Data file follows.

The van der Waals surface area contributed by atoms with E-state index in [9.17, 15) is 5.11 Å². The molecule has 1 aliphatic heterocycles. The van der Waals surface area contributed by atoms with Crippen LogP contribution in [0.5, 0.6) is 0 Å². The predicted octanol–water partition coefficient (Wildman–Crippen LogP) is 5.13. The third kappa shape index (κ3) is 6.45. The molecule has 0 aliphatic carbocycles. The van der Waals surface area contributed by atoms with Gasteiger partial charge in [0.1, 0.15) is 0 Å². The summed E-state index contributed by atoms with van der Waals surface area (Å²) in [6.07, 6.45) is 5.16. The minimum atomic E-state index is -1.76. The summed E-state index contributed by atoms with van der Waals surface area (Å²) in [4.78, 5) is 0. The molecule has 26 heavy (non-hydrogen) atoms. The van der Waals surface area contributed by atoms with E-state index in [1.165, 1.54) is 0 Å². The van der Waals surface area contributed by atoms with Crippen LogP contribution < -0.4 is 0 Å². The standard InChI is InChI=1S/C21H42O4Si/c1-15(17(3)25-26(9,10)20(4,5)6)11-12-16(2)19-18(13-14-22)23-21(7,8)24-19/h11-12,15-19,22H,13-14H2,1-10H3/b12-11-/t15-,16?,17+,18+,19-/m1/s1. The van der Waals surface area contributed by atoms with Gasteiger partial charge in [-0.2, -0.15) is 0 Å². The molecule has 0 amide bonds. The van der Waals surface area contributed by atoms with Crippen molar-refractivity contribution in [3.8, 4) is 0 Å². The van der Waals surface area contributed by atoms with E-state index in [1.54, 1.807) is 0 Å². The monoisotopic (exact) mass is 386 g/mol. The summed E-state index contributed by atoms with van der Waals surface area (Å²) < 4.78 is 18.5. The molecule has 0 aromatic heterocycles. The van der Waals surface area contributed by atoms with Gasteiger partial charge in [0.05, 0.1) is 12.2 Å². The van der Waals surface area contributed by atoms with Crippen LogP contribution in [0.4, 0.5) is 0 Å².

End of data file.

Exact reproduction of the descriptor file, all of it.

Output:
The van der Waals surface area contributed by atoms with E-state index in [9.17, 15) is 5.11 Å². The molecule has 1 aliphatic heterocycles. The van der Waals surface area contributed by atoms with Crippen LogP contribution in [0.5, 0.6) is 0 Å². The predicted octanol–water partition coefficient (Wildman–Crippen LogP) is 5.13. The third kappa shape index (κ3) is 6.45. The molecule has 0 aliphatic carbocycles. The van der Waals surface area contributed by atoms with Gasteiger partial charge in [0.1, 0.15) is 0 Å². The summed E-state index contributed by atoms with van der Waals surface area (Å²) in [6.07, 6.45) is 5.16. The minimum atomic E-state index is -1.76. The summed E-state index contributed by atoms with van der Waals surface area (Å²) in [4.78, 5) is 0. The molecule has 26 heavy (non-hydrogen) atoms. The van der Waals surface area contributed by atoms with E-state index in [1.165, 1.54) is 0 Å². The van der Waals surface area contributed by atoms with Crippen LogP contribution < -0.4 is 0 Å². The standard InChI is InChI=1S/C21H42O4Si/c1-15(17(3)25-26(9,10)20(4,5)6)11-12-16(2)19-18(13-14-22)23-21(7,8)24-19/h11-12,15-19,22H,13-14H2,1-10H3/b12-11-/t15-,16?,17+,18+,19-/m1/s1. The van der Waals surface area contributed by atoms with Gasteiger partial charge in [-0.2, -0.15) is 0 Å². The molecule has 0 amide bonds. The van der Waals surface area contributed by atoms with Crippen molar-refractivity contribution in [3.8, 4) is 0 Å². The van der Waals surface area contributed by atoms with E-state index in [1.54, 1.807) is 0 Å². The monoisotopic (exact) mass is 386 g/mol. The summed E-state index contributed by atoms with van der Waals surface area (Å²) < 4.78 is 18.5. The molecule has 0 aromatic heterocycles. The van der Waals surface area contributed by atoms with Gasteiger partial charge in [0.05, 0.1) is 12.2 Å². The van der Waals surface area contributed by atoms with Crippen LogP contribution in [0.4, 0.5) is 0 Å².